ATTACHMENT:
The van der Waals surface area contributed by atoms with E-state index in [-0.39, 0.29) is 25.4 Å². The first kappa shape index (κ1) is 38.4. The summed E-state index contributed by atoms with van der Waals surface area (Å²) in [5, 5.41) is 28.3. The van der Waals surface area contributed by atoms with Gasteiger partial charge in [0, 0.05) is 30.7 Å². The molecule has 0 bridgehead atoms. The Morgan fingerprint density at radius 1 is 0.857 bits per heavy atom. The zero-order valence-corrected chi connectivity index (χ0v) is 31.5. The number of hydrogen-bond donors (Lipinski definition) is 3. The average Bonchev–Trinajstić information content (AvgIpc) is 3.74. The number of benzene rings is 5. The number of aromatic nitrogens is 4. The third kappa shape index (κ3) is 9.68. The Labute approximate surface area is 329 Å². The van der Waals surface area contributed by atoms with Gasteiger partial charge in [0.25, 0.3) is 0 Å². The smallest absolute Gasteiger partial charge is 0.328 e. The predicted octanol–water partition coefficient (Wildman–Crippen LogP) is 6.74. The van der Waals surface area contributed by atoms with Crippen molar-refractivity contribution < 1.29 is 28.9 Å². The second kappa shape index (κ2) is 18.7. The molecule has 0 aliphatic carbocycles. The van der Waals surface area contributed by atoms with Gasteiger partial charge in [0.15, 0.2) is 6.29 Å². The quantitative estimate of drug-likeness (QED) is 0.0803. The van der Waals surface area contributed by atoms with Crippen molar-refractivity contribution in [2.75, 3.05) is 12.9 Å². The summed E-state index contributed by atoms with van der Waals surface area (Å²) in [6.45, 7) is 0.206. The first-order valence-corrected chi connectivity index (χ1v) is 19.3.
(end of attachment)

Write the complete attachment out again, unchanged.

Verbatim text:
The van der Waals surface area contributed by atoms with E-state index in [-0.39, 0.29) is 25.4 Å². The first kappa shape index (κ1) is 38.4. The summed E-state index contributed by atoms with van der Waals surface area (Å²) in [5, 5.41) is 28.3. The van der Waals surface area contributed by atoms with Gasteiger partial charge in [0, 0.05) is 30.7 Å². The molecule has 0 bridgehead atoms. The Morgan fingerprint density at radius 1 is 0.857 bits per heavy atom. The zero-order valence-corrected chi connectivity index (χ0v) is 31.5. The number of hydrogen-bond donors (Lipinski definition) is 3. The average Bonchev–Trinajstić information content (AvgIpc) is 3.74. The number of benzene rings is 5. The number of aromatic nitrogens is 4. The third kappa shape index (κ3) is 9.68. The Labute approximate surface area is 329 Å². The van der Waals surface area contributed by atoms with Gasteiger partial charge in [0.25, 0.3) is 0 Å². The smallest absolute Gasteiger partial charge is 0.328 e. The predicted octanol–water partition coefficient (Wildman–Crippen LogP) is 6.74. The van der Waals surface area contributed by atoms with Crippen molar-refractivity contribution < 1.29 is 28.9 Å². The second kappa shape index (κ2) is 18.7. The molecule has 0 aliphatic carbocycles. The van der Waals surface area contributed by atoms with Gasteiger partial charge in [0.15, 0.2) is 6.29 Å². The quantitative estimate of drug-likeness (QED) is 0.0803. The van der Waals surface area contributed by atoms with Crippen molar-refractivity contribution in [2.75, 3.05) is 12.9 Å². The summed E-state index contributed by atoms with van der Waals surface area (Å²) in [6.45, 7) is 0.206. The first-order valence-corrected chi connectivity index (χ1v) is 19.3.